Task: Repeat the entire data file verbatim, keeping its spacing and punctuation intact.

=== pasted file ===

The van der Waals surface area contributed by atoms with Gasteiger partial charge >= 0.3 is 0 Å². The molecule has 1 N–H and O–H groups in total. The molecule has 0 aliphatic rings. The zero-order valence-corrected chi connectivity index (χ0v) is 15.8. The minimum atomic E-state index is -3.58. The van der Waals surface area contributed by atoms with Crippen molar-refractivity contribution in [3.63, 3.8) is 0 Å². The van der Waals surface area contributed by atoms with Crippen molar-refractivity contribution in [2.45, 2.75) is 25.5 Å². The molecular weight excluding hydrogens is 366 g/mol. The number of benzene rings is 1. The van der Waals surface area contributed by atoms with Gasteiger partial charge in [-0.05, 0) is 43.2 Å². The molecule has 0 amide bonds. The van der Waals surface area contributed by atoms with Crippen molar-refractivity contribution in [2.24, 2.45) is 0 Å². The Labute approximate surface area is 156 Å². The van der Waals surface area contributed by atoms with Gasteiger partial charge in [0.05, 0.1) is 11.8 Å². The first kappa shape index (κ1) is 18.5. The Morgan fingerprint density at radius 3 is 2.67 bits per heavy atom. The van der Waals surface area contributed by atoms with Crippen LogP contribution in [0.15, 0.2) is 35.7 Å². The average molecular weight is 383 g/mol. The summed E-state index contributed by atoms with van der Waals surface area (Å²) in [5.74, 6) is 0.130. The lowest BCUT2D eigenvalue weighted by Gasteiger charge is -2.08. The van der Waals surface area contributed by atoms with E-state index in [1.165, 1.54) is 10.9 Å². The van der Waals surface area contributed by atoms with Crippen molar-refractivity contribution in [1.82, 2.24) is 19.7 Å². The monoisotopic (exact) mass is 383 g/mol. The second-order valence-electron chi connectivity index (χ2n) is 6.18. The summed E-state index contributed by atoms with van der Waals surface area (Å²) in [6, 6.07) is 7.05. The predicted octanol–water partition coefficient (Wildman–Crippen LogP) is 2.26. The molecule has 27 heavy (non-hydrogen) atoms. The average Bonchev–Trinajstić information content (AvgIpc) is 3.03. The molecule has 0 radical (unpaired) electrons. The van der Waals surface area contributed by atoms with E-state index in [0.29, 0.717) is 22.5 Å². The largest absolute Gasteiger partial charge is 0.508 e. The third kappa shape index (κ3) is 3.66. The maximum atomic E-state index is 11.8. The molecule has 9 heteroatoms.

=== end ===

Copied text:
The van der Waals surface area contributed by atoms with Gasteiger partial charge >= 0.3 is 0 Å². The molecule has 1 N–H and O–H groups in total. The molecule has 0 aliphatic rings. The zero-order valence-corrected chi connectivity index (χ0v) is 15.8. The minimum atomic E-state index is -3.58. The van der Waals surface area contributed by atoms with Crippen molar-refractivity contribution in [3.63, 3.8) is 0 Å². The van der Waals surface area contributed by atoms with Crippen molar-refractivity contribution in [2.45, 2.75) is 25.5 Å². The molecular weight excluding hydrogens is 366 g/mol. The number of benzene rings is 1. The van der Waals surface area contributed by atoms with Gasteiger partial charge in [-0.05, 0) is 43.2 Å². The molecule has 0 amide bonds. The van der Waals surface area contributed by atoms with Crippen molar-refractivity contribution in [2.24, 2.45) is 0 Å². The Labute approximate surface area is 156 Å². The van der Waals surface area contributed by atoms with Gasteiger partial charge in [0.05, 0.1) is 11.8 Å². The first kappa shape index (κ1) is 18.5. The Morgan fingerprint density at radius 3 is 2.67 bits per heavy atom. The van der Waals surface area contributed by atoms with Crippen LogP contribution in [0.15, 0.2) is 35.7 Å². The average molecular weight is 383 g/mol. The summed E-state index contributed by atoms with van der Waals surface area (Å²) in [5.74, 6) is 0.130. The lowest BCUT2D eigenvalue weighted by Gasteiger charge is -2.08. The van der Waals surface area contributed by atoms with E-state index in [1.165, 1.54) is 10.9 Å². The van der Waals surface area contributed by atoms with Crippen molar-refractivity contribution in [1.82, 2.24) is 19.7 Å². The monoisotopic (exact) mass is 383 g/mol. The second-order valence-electron chi connectivity index (χ2n) is 6.18. The summed E-state index contributed by atoms with van der Waals surface area (Å²) in [6, 6.07) is 7.05. The predicted octanol–water partition coefficient (Wildman–Crippen LogP) is 2.26. The molecule has 27 heavy (non-hydrogen) atoms. The average Bonchev–Trinajstić information content (AvgIpc) is 3.03. The molecule has 0 radical (unpaired) electrons. The van der Waals surface area contributed by atoms with E-state index in [0.29, 0.717) is 22.5 Å². The largest absolute Gasteiger partial charge is 0.508 e. The third kappa shape index (κ3) is 3.66. The maximum atomic E-state index is 11.8. The molecule has 9 heteroatoms.